It was the same message that he brought when he first visited his homeland of Poland in June 1979.  The documentary Nine Days That Changed the World showed the power that John Paul II message of “Be not afraid” had with the Polish people to instill the dignity of the individual to live out their faith and, with the guidance of the Holy Spirit, renew the face of the Earth and their land.

The  millions of Poles who flocked to their favorite son’s first pilgrimage back to his homeland showed that the faithful were not alone in that officially atheistic state and served as a real retort to Stalin’s taunt of “The Pope! How man divisions does he got?”  Both Lech Walesa, the piously Catholic worker who lead the Solidarity movement (and eventually became Poland’s President), and Vaclav Havel, the less spiritual leader of a free Czechoslovakia, credit the fall of the Iron Curtain to the message “Be not afraid” embodied in John Paul II’s 1st visit to Poland.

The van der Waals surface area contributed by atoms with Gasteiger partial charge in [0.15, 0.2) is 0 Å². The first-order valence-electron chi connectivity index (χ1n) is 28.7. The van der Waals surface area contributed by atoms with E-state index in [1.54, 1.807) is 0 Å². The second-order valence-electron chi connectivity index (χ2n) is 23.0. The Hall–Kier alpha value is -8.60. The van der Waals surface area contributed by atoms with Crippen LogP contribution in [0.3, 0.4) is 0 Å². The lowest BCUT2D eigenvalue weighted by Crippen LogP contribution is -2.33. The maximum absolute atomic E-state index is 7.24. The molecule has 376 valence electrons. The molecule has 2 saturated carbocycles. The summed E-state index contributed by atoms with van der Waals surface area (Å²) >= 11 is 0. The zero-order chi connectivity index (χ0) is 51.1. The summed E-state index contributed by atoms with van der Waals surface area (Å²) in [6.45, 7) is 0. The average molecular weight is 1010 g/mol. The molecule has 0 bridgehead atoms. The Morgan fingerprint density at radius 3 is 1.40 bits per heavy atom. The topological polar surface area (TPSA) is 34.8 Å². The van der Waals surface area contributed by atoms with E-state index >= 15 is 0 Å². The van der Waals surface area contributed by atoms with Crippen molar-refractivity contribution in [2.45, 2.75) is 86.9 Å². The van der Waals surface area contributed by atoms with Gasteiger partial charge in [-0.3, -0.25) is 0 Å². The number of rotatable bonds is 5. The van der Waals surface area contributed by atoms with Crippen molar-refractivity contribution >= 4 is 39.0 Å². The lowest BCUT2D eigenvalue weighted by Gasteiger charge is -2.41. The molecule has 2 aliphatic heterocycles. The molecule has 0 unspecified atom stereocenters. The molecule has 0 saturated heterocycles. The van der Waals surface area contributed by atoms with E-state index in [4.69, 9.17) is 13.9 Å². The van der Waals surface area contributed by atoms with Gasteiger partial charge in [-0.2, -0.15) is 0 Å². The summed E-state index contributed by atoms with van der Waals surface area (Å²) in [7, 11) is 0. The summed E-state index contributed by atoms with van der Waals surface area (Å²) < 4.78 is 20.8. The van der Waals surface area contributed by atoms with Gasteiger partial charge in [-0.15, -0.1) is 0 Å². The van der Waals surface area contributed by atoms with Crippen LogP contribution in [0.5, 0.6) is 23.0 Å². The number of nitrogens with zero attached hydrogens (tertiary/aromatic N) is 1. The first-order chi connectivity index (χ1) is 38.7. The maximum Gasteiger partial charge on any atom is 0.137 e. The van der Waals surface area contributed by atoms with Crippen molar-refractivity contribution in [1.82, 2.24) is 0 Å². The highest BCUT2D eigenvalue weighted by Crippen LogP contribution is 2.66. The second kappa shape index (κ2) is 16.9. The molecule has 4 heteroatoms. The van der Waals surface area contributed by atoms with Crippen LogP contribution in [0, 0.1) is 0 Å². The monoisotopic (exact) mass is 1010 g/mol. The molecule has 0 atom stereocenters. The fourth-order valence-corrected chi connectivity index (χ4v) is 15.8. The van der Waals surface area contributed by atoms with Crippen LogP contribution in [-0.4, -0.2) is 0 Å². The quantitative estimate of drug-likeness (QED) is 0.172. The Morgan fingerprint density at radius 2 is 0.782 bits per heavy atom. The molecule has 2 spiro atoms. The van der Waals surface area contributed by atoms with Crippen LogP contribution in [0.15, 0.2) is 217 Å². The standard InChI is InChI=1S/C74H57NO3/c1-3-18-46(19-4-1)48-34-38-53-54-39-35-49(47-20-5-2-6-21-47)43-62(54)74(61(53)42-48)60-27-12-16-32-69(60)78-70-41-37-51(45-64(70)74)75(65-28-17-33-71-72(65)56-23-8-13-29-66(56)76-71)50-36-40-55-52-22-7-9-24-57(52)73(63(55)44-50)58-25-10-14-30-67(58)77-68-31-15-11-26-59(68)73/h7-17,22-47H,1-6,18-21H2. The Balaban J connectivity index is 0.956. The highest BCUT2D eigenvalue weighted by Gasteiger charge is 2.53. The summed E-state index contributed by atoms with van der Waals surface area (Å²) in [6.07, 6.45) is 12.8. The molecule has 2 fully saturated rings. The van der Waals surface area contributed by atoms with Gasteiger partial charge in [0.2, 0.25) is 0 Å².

On May 13, 1981, Pope John Paul II was shot  four times at close range and critically wounded in St. Peter’s Square by Mehmet Ali Ağca, a trained Turkish gunman. Many belief that this assassination attempt was a hit job coordinated by the Bulgarian Secret Police with the complicity of the Kremlin.  Yet less than two and a half years later, John Paul II met with Mehmet Ali Ağca and forgave the gunman on Christmas, 1983.

[L] Pope John Paul II shot May 13, 1981, [R] Pope forgives Agca December 25, 1983

 

Pope St . John Paul II was convinced that Our Lady of Fatima kept him alive during the ordeal where he lost 3/4ths of his blood. The Third Secret of our Lady of Fatima can be seen as predicting the assassination attempt on the Pope. The John Paul II’s faith filled connection between his assassination attempt and the visions of Fatima that a bullet from his wounds now tops the golden finery of the Our Lady of Fatima processional statue. 
  
One of the hallmarks of Pope St. John Paul II’s reign was being a Pilgrim as Vicar of Christ to proclaim Jesus as the Redeemer of Humanity to all the Earth. Frankly, he came pretty close to covering it all.  It is speculated that the curia spent about a fourth of their time planning for and executing his 104 foreign trips to 125 countries which totaled 725,000 miles.